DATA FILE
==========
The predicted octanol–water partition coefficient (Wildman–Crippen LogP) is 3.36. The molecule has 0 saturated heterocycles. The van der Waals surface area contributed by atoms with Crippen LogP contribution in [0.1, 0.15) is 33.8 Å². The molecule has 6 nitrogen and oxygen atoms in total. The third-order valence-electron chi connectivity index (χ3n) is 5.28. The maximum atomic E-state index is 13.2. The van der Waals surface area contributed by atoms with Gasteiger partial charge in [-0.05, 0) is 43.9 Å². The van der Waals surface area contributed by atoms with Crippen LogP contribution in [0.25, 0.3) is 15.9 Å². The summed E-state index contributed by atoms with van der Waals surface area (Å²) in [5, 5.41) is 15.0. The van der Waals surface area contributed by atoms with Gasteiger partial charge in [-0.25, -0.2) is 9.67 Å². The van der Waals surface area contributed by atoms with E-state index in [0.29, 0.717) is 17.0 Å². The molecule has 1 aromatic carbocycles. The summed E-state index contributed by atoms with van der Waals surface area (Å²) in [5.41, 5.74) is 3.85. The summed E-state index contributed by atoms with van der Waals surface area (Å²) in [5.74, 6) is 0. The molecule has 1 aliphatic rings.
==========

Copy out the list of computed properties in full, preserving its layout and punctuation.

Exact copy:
The predicted octanol–water partition coefficient (Wildman–Crippen LogP) is 3.36. The molecule has 0 saturated heterocycles. The van der Waals surface area contributed by atoms with Crippen LogP contribution in [0.1, 0.15) is 33.8 Å². The molecule has 6 nitrogen and oxygen atoms in total. The third-order valence-electron chi connectivity index (χ3n) is 5.28. The maximum atomic E-state index is 13.2. The van der Waals surface area contributed by atoms with Gasteiger partial charge in [-0.05, 0) is 43.9 Å². The van der Waals surface area contributed by atoms with Crippen LogP contribution in [0.25, 0.3) is 15.9 Å². The summed E-state index contributed by atoms with van der Waals surface area (Å²) in [5, 5.41) is 15.0. The van der Waals surface area contributed by atoms with Gasteiger partial charge in [-0.25, -0.2) is 9.67 Å². The van der Waals surface area contributed by atoms with E-state index in [0.29, 0.717) is 17.0 Å². The molecule has 1 aromatic carbocycles. The summed E-state index contributed by atoms with van der Waals surface area (Å²) in [5.41, 5.74) is 3.85. The summed E-state index contributed by atoms with van der Waals surface area (Å²) in [5.74, 6) is 0. The molecule has 1 aliphatic rings.